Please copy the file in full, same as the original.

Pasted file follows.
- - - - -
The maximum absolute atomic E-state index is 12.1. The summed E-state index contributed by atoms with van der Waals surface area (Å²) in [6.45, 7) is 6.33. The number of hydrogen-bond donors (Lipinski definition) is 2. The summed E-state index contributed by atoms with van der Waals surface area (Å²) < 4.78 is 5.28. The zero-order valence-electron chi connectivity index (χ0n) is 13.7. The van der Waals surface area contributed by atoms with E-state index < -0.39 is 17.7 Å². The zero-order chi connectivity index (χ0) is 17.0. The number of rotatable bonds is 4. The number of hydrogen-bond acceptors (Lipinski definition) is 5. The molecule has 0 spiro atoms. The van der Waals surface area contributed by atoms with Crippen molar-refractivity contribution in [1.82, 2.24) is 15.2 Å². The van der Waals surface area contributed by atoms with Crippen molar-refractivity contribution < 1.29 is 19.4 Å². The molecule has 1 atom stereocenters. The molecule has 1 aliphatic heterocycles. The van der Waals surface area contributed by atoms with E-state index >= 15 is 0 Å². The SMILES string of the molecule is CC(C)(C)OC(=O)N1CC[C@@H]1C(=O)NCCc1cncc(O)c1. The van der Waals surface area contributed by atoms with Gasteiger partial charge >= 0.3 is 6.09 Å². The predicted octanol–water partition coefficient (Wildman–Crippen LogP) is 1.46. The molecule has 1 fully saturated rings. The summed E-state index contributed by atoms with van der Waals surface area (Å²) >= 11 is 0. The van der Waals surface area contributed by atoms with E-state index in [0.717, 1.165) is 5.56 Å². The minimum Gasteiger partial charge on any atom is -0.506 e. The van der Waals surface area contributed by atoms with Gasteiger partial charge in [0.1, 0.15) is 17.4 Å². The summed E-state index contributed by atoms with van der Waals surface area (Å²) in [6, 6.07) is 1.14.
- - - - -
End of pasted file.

The maximum absolute atomic E-state index is 12.1. The summed E-state index contributed by atoms with van der Waals surface area (Å²) in [6.45, 7) is 6.33. The number of hydrogen-bond donors (Lipinski definition) is 2. The summed E-state index contributed by atoms with van der Waals surface area (Å²) < 4.78 is 5.28. The zero-order valence-electron chi connectivity index (χ0n) is 13.7. The van der Waals surface area contributed by atoms with E-state index < -0.39 is 17.7 Å². The zero-order chi connectivity index (χ0) is 17.0. The number of rotatable bonds is 4. The number of hydrogen-bond acceptors (Lipinski definition) is 5. The molecule has 0 spiro atoms. The van der Waals surface area contributed by atoms with Crippen molar-refractivity contribution in [1.82, 2.24) is 15.2 Å². The van der Waals surface area contributed by atoms with Crippen molar-refractivity contribution < 1.29 is 19.4 Å². The molecule has 1 atom stereocenters. The molecule has 1 aliphatic heterocycles. The van der Waals surface area contributed by atoms with E-state index >= 15 is 0 Å². The SMILES string of the molecule is CC(C)(C)OC(=O)N1CC[C@@H]1C(=O)NCCc1cncc(O)c1. The van der Waals surface area contributed by atoms with Gasteiger partial charge >= 0.3 is 6.09 Å². The predicted octanol–water partition coefficient (Wildman–Crippen LogP) is 1.46. The molecule has 1 fully saturated rings. The summed E-state index contributed by atoms with van der Waals surface area (Å²) >= 11 is 0. The van der Waals surface area contributed by atoms with E-state index in [0.717, 1.165) is 5.56 Å². The minimum Gasteiger partial charge on any atom is -0.506 e. The van der Waals surface area contributed by atoms with Gasteiger partial charge in [0.1, 0.15) is 17.4 Å². The summed E-state index contributed by atoms with van der Waals surface area (Å²) in [6, 6.07) is 1.14.